Indians: Native Americans of the Caribbean". The Healing Center On-Line. Retrieved 2007-10-02.  ^ Citation Needed ^ Anghiera Pietro Martire D'. De Orbe Novo, the Eight Decades of Peter Martyr D'Anghera. p. 112. Retrieved 21 July 2010.  ^ Anghiera Pietro Martire D'. De Orbe Novo, the Eight Decades of Peter Martyr D'Anghera. p. 182. Retrieved 21 July 2010.  ^ Anghiera Pietro Martire D'. De Orbe Novo, the Eight Decades of Peter Martyr D'Anghera. p. 111. Retrieved 21 July 2010.  ^ Anghiera Pietro Martire D'. De Orbe Novo, the Eight Decades of Peter Martyr D'Anghera. p. 143. Retrieved 21 July 2010.  ^ David M. Traboulay. Columbus and Las Casas: the conquest and Christianization of America, 1492–1566. p. 44. Retrieved 21 July 2010.  ^ "La tragédie des Taïnos", in L'Histoire n°322, July–August 2007, p. 16. ^ Anghiera Pietro Martire D'. De Orbe Novo, the Eight Decades of Peter Martyr D'Anghera. p. 108. Retrieved 21 July 2010.  ^ Anghiera Pietro Martire D'. De Orbe Novo, the Eight Decades of Peter Martyr D'Anghera. p. 160. Retrieved 21 July 2010.  ^ Arthur C. Aufderheide; Conrado Rodríguez-Martín; Odin Langsjoen (1998). The Cambridge encyclopedia of human paleopathology. Cambridge University Press. pp. 204. ISBN 978-0-521-55203-5.  ^ Watts, Sheldon (2003). Disease and medicine in world history. Routledge. pp. 86, 91. ISBN 978-0-415-27816-4.  ^ Schimmer, Russell. "Puerto Rico". Genocide Studies Program. Yale University.  ^ Raudzens, George (2003). Technology, Disease, and Colonial Conquests, Sixteenth to Eighteenth Centuries. Brill. p. 41. ISBN 978-0-391-04206-3.  ^ a b Guitar 2000. ^ Haslip-Viera, Gabriel (2014). Race, Identity and Indigenous Politics: Puerto Rican Neo-Taínos in the Diaspora and the Island. Latino Studies Press. pp. 111–117.  ^ Vilar, Miguel G.; et al. (July 2014). "Genetic diversity in Puerto Rico and its implications for the peopling of the island and the Caribbean". American Journal of Physical Anthropology. 155 (3): 352–68. doi:10.1002/ajpa.22569. PMID 25043798.  ^ Sherina Feliciano-Santos. 2011. An Inconceivable Indigeneity: The Historical, Cultural, and Interactional Dimensions of Puerto Rican Activism. University of Michigan, doctoral dissertation. [1] ^ Taíno: 'Extinct' Indigenous Americans Never Actually Disappeared, Ancient Tooth Reveals

Further reading[edit]

Abbot, Elizabeth (1 April 2010). Sugar: A Bitterweet History. Penguin. ISBN 978-1-59020-772-7. Retrieved 5 March 2013. 

Accilien, Cécile; Adams, Jessica; Méléance, Elmide (2006). Revolutionary Freedoms: A History of Survival, Strength and Imagination in Haiti. Paintings by Ulrick Jean-Pierre. Educa Vision Inc. ISBN 978-1-58432-293-1. Retrieved 21 February 2013. 

Léger, Jacques Nicolas (1907). Haiti, Her History and Her Detractors. Neale Publishing Company. Retrieved 21 February 2013.  wikisource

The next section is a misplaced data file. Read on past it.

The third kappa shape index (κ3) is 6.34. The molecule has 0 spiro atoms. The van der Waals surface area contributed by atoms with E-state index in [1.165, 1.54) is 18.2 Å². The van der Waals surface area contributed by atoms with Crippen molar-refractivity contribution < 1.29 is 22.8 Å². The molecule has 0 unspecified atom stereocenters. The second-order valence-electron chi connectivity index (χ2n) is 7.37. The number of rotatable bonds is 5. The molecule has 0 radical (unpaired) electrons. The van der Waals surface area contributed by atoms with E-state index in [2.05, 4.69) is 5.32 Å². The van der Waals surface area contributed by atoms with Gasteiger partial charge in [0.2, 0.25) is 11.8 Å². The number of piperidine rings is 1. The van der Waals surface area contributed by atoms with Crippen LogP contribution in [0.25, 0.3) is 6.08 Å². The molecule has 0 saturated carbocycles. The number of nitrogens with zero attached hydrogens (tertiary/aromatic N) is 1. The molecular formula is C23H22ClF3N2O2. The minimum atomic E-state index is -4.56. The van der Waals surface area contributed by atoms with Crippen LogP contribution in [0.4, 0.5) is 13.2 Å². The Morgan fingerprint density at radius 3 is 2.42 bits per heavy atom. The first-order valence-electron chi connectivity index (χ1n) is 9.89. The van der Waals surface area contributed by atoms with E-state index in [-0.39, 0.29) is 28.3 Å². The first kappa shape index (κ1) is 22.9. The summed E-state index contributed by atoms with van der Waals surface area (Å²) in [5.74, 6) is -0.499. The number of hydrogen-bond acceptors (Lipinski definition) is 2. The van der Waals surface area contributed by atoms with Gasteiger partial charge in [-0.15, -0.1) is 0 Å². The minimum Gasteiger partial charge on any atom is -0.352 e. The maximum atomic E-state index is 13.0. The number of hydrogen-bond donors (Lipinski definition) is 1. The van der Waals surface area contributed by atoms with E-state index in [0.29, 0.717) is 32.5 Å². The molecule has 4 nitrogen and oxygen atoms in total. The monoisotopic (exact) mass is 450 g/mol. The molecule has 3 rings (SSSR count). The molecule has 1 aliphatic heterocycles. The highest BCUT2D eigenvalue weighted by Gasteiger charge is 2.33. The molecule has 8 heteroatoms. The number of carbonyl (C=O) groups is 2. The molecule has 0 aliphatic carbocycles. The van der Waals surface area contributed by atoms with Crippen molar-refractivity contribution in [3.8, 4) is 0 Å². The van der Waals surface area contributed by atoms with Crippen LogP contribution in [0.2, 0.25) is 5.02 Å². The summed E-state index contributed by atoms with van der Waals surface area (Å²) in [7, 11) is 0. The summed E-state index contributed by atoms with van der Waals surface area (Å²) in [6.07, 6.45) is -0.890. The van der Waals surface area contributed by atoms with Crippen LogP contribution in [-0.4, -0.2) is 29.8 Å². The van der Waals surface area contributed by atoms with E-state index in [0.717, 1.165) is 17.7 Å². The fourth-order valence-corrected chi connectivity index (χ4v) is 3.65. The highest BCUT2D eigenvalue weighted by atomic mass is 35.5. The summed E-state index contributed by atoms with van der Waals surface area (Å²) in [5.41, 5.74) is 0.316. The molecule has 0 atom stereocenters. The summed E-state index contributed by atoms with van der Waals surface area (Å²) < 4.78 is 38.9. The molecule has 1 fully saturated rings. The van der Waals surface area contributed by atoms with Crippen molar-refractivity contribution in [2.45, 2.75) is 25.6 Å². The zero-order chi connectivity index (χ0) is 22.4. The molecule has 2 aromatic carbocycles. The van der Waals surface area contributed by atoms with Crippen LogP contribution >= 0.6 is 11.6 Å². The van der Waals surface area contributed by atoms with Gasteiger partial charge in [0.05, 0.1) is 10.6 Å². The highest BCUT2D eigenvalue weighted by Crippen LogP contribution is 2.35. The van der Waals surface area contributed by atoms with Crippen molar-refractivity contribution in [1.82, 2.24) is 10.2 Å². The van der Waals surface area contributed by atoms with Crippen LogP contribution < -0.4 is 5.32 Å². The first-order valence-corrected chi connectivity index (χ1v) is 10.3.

Rouse, Irving (1992). The Tainos: Rise and Decline of the People Who Greeted Columbus. Yale University Press. ISBN 0-300-05696-6.  Ricardo Alegría (April 1951). "The Ball Game Played by the Aborigines of the Antilles". American Antiquity. 16 (4): 348–352. doi:10.2307/276984.  Guitar L (2000). "Criollos: The Birth of a Dynamic New Indo-Afro-European People and Culture on Hispaniola". Kacike. Caribbean Amerindian
Amerindian
Centrelink. 1 (1): 1–17. ISSN 1562-5028.  Guitar, Lynne; Ferbel-Azcarate, Pedro; Estevez, Jorge (2006). "Ocama-Daca Taíno
Taíno
(Hear Me, I Am Taíno): Taíno
Taíno
Survival on Hispaniola, Focusing on the Dominican Republic". In Forte, Maximilian C. Indigenous Resurgence in the Contemporary Caribbean: Amerindian Survival and Revival. New York: Peter Lang Publishing. ISBN 978-0820474885.  DeRLAS. "Some important research contributions of Genetics to the study of Population History and Anthropology in Puerto Rico". Newark, Delaware: Delaware Review of Latin American Studies. August 15, 2000. "The Role of Cohoba in Taíno
Taíno
Shamanism", Constantino M. Torres in Eleusis No. 1 (1998) "Shamanic Inebriants in South American Archaeology: Recent Investigations" Constantino M. Torres in Eleusis No. 5 (2001) Tinker, T & Freeland, M. 2008. "Thief, Slave Trader, Murderer: Christopher Columbus
Christopher Columbus
and Caribbean Population Decline". Wicazo Sa Review, Vol. 23, No. 1, Spring, 2008: 25-50. Retrieved from Academic Search Premier Database on 23 Sept. 2008. "Taínos: Alive and well in Puerto Rico
Puerto Rico
and the United States?"

Further reading[edit]

Guitar, Lynne. "Documenting the Myth
Myth
of Taíno
Taíno
Extinction". Kacike.  The art heritage of Puerto Rico, pre-Columbian to present. New York: The Metropolitan Museum of Art and El Museo del Barrio. 1973.  (Chapter 1: "The Art of the Taino Indians of Puerto Rico")

External links[edit]

Wikimedia Commons has media related to Taíno.

Statehood Issue Stirs Passions About Puerto Rican Identity. Island Thresholds, Peabody Essex Museum's interactive feature, showcases the work of Caribbean artists and their exploration of culture and identity. Taíno
Taíno
Diccionary, A dictionary of words of the indigenous peoples of caribbean from the encyclopedia "Clásicos de Puerto Rico, second edition, publisher, Ediciones Latinoamericanas. S.A., 1972" compiled by Puerto Rican historian Dr. Cayetano Coll y Toste of the "Real Academia de la Historia". 2011 Smithsonian article on Taíno
Taíno
culture remnant in the Dominican Republic